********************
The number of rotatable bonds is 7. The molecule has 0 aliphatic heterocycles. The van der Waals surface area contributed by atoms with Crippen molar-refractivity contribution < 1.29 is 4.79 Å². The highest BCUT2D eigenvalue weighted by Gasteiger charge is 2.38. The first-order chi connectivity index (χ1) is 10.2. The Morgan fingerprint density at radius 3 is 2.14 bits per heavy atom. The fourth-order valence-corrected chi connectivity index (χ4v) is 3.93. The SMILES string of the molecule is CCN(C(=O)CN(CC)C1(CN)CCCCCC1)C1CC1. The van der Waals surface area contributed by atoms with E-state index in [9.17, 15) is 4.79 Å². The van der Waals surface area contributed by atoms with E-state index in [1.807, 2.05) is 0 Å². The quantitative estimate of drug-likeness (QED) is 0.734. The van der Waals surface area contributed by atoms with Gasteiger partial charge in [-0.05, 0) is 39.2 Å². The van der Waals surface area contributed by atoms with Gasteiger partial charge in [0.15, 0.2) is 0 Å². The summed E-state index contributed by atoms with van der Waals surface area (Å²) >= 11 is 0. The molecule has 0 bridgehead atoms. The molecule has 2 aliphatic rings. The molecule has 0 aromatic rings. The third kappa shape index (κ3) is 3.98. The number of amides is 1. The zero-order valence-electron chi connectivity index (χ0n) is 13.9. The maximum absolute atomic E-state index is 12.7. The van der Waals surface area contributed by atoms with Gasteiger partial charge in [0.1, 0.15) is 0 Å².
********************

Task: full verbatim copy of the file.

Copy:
The number of rotatable bonds is 7. The molecule has 0 aliphatic heterocycles. The van der Waals surface area contributed by atoms with Crippen molar-refractivity contribution < 1.29 is 4.79 Å². The highest BCUT2D eigenvalue weighted by Gasteiger charge is 2.38. The first-order chi connectivity index (χ1) is 10.2. The Morgan fingerprint density at radius 3 is 2.14 bits per heavy atom. The fourth-order valence-corrected chi connectivity index (χ4v) is 3.93. The SMILES string of the molecule is CCN(C(=O)CN(CC)C1(CN)CCCCCC1)C1CC1. The van der Waals surface area contributed by atoms with E-state index in [9.17, 15) is 4.79 Å². The van der Waals surface area contributed by atoms with E-state index in [1.807, 2.05) is 0 Å². The quantitative estimate of drug-likeness (QED) is 0.734. The van der Waals surface area contributed by atoms with Gasteiger partial charge in [-0.05, 0) is 39.2 Å². The van der Waals surface area contributed by atoms with Gasteiger partial charge in [0.15, 0.2) is 0 Å². The summed E-state index contributed by atoms with van der Waals surface area (Å²) >= 11 is 0. The molecule has 0 bridgehead atoms. The molecule has 2 aliphatic rings. The molecule has 0 aromatic rings. The third kappa shape index (κ3) is 3.98. The number of amides is 1. The zero-order valence-electron chi connectivity index (χ0n) is 13.9. The maximum absolute atomic E-state index is 12.7. The van der Waals surface area contributed by atoms with Gasteiger partial charge in [0.1, 0.15) is 0 Å².